Retirement Planning Should be Your Financial Priority at Any Age

How soon should one start planning for retirement? The answer is now

Viewpoint of age is always interesting. At age 21, retirement seems so far away it might as well be another lifetime. Yet that same person reaches age 65 and says, “How did it get here so fast?” In between we can be so caught up in day-to-day work, life and activities that we don’t realize that retirement, in actuality, is just over the hill.

At every stage of life it seems there is always a reason “not to worry about it just now.” A 25-year-old may tell himself, “I can start saving when I’m 30; right now I am paying student loans.” A 35-year-old might say, “I’ll start after I’m 40, right now I have to save for a down payment on a house.” Of course, that type of thinking will inevitably wind one up in retirement years wishing he or she had also put some care and consideration into retirement, along with all the other exigencies.

How soon should one start planning for retirement? The answer is now. It isn't a matter of fatalism or “the accepting of the inevitable”—it is a question of actually having a comfortable and secure retirement in place by the time you arrive there.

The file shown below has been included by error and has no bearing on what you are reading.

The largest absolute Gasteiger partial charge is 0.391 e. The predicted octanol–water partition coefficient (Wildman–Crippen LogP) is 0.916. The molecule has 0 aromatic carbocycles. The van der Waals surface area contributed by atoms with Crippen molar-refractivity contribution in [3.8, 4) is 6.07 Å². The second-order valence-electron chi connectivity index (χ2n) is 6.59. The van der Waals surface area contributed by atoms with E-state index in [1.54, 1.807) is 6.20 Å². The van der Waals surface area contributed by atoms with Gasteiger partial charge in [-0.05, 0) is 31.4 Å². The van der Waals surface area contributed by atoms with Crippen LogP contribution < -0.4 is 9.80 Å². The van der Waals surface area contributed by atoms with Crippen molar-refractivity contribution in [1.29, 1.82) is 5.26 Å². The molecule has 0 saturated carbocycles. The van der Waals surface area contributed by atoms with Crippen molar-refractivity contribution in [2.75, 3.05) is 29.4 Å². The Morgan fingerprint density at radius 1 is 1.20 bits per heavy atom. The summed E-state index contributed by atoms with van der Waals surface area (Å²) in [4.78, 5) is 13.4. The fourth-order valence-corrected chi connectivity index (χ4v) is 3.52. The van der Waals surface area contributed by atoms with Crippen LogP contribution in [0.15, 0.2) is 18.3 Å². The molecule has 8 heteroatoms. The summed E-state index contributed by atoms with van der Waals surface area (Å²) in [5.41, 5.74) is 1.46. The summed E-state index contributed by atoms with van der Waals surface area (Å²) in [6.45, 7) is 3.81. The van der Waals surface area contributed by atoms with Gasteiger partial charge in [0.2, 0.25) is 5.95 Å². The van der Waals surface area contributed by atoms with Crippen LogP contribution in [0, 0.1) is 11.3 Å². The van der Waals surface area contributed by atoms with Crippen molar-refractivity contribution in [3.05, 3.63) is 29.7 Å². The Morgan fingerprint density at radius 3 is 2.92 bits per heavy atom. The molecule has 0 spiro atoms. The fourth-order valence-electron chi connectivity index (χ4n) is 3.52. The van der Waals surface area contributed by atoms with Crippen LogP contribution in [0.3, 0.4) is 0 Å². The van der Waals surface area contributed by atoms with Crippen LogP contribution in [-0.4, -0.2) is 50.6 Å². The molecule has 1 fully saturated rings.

Moving back to age 21, when retirement is the very farthest thing from one's mind, there is much one can do to start securing a comfortable retirement. It can be as simple as starting a savings account or CD that you never touch. Or, start taking a percentage of your income and begin to invest it in instruments that should have long-term appreciation, in such a way that the principal is never touched until you really need it. Forming such simple habits at a young age is a good start toward planning for the future and eventual retirement. To get an idea of how saving a little at a young age can help finance your retirement, use an online calculator to do the math.

One's middle age is generally the highest income-producing period. This time also tends to be the busiest, and for that reason retirement planning can be low on the priority list. But too many find out upon reaching retirement that there was much more that could have been done during the earning years to ensure retirement was safe and secure. Investing in longer-term instruments, such as non-traded REITs (Real Estate Investment Trusts, for example Apple REITs), means that something is potentially placed there for the future. There are also numerous mutual funds, such as the Spirit of America family of funds that offer several routes to help provide for you now, as well as into retirement years.

Retirement planning should always be a priority, in every stage of life. If it is, you will have really helped yourself to walk into a sound retirement when you finally arrive there.